Materials and Methods

Present paper consists of the following major steps:

1. Preparation of Nanoparticles from spent Tea and their characterization.

2. Use of nanoparticles adsorbents for treatment of polluted water samples and as photo catalyst.

Preparation of Nanoparticles from spent tea

The dried spent tea is crushed in a china dish with the help of a mortar and then it is transferred to a crucible which can withstand high temperatures up to 1000°C. The tea waste is then burnt in a muffle furnace at 650°C to 700°C and it was allowed to cool down for an hour in the furnace itself and the burnt material was removed. This tea waste gets activated due to its exposure to high temperature for 30 min. After this sonication is done for 20 min, where particles are uniformly spread with the help of UV rays. The activated tea waste is then agitated twice with the magnetic stirrer for 20 min.

Preparation of fruit extracts for DSSC

Dyes were extracted from beet root, pomegranate, mango and guava by a modified procedure similar to the procedure reported earlier [33]. The skin and pulp were ground by hand for two hour using mortar and pestle and then sonicated in 75% ethanol acidified with 10 M HCl for one hour. The mixture was then centrifuged at 1500 rpm for 10 min and decanted. Large particles were removed from the solution using a stainless-steel mesh and the solution was filtered using a filter paper.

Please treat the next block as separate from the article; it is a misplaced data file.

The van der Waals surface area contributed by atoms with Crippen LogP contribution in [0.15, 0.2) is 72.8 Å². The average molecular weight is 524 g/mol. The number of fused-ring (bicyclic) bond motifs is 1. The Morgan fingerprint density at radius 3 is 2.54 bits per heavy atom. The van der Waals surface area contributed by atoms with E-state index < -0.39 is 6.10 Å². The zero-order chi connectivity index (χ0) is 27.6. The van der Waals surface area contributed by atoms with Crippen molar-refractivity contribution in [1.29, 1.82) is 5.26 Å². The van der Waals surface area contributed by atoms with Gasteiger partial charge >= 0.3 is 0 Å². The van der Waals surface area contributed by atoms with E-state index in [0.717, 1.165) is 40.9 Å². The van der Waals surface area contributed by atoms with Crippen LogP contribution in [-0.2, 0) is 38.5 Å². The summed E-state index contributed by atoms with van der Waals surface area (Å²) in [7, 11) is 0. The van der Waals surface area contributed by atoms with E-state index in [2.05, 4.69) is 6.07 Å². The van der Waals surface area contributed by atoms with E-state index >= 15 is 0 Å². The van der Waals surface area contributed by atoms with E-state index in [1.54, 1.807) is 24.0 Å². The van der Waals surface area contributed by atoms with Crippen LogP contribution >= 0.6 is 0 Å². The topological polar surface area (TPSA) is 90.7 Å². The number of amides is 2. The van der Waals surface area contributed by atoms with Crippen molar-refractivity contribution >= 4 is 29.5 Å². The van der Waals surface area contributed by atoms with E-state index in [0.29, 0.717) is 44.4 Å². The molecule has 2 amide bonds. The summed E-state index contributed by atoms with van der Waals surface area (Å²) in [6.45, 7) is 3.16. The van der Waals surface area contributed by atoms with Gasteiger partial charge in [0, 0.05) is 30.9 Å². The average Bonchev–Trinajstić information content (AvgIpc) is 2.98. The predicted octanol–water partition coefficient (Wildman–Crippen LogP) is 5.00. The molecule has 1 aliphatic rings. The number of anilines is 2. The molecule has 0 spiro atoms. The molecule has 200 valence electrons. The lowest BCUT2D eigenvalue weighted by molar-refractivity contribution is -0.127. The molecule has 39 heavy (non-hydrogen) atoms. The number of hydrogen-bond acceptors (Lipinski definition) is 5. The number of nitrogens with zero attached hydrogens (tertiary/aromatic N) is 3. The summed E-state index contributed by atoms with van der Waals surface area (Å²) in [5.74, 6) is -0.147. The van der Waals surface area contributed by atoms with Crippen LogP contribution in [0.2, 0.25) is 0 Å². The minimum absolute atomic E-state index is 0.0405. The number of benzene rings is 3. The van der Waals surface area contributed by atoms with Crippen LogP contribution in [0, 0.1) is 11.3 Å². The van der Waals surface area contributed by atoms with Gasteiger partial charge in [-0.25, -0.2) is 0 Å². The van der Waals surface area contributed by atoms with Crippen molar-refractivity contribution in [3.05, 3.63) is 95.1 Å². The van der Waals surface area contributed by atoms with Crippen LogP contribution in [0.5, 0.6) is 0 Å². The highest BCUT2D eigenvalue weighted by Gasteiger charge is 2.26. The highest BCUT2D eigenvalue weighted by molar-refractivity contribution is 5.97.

Fabrication of DSSCs

Dye sensitized solar cells (DSSC’s) were fabricated using the indium titanium oxide (ITO) glasses as shown in Figure 1. The photo anode is TiO2 powder, was then calcined in a muffle furnace at 673 K to produce anatase TiO2 nanoparticles [34]. TiO2 slurry was then obtained by slowly adding pH 3 acetic acid solution. The slurry was ultrasonicated for 30 min and was placed on a magnetic stirrer at 1200 rpm for 30 min. Ultrasonication and stirring were repeated 4 times to get the consistent viscous slurry of TiO2. The counter electrode was the nano-tea particles. The plates were fabricated manually instead of the doctor blade process. On one plate of ITO the TiO2 was plated with and then it was heated directly on the flame for about 10 min, till the TiO2 becomes brown in colour and comes back to white. This plate was dipped in the respective dye solutions for 12 h for complete dye loading. The other plate was decorated with tea Nanoparticles for increasing the conductivity of the cell. These tea plates were then sandwiched together as shown in the pictures below. Cells were tested under 350 W/m2 illuminations using artificial sunlight.


Figure 1: Fabrication of DSSC.

Treatment of water sample with nanoparticles

The polluted water of four lakes of Hyderabad is tested with waste Nanoparticles and the values before and after treatment were noted down and compared with the help of T-test. T-test’s statistical significance indicates whether there is a difference between two groups or not and averages reflect a “real” difference in the population from which the groups were sampled.

Analytical procedure